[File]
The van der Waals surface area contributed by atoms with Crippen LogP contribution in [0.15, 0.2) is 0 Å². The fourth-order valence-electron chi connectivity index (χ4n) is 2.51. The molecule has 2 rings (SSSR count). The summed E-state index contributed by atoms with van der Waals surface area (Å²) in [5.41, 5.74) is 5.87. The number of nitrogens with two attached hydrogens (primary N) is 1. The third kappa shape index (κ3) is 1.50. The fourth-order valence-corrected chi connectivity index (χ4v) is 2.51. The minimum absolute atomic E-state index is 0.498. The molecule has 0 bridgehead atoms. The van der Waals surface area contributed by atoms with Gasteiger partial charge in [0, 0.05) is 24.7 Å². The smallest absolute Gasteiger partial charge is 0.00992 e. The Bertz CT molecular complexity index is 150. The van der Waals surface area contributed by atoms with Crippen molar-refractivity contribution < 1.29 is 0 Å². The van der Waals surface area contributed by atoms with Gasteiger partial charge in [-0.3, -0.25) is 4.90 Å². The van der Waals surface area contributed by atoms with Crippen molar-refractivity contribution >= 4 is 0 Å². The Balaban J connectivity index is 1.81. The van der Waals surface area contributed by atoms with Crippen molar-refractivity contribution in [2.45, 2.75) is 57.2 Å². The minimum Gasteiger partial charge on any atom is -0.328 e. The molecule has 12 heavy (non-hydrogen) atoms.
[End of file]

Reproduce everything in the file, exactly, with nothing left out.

The van der Waals surface area contributed by atoms with Crippen LogP contribution in [0.15, 0.2) is 0 Å². The fourth-order valence-electron chi connectivity index (χ4n) is 2.51. The molecule has 2 rings (SSSR count). The summed E-state index contributed by atoms with van der Waals surface area (Å²) in [5.41, 5.74) is 5.87. The number of nitrogens with two attached hydrogens (primary N) is 1. The third kappa shape index (κ3) is 1.50. The fourth-order valence-corrected chi connectivity index (χ4v) is 2.51. The minimum absolute atomic E-state index is 0.498. The molecule has 0 bridgehead atoms. The van der Waals surface area contributed by atoms with Gasteiger partial charge in [0, 0.05) is 24.7 Å². The smallest absolute Gasteiger partial charge is 0.00992 e. The Bertz CT molecular complexity index is 150. The van der Waals surface area contributed by atoms with Crippen molar-refractivity contribution < 1.29 is 0 Å². The van der Waals surface area contributed by atoms with Gasteiger partial charge in [-0.3, -0.25) is 4.90 Å². The van der Waals surface area contributed by atoms with Crippen molar-refractivity contribution >= 4 is 0 Å². The Balaban J connectivity index is 1.81. The van der Waals surface area contributed by atoms with Crippen molar-refractivity contribution in [2.45, 2.75) is 57.2 Å². The minimum Gasteiger partial charge on any atom is -0.328 e. The molecule has 12 heavy (non-hydrogen) atoms.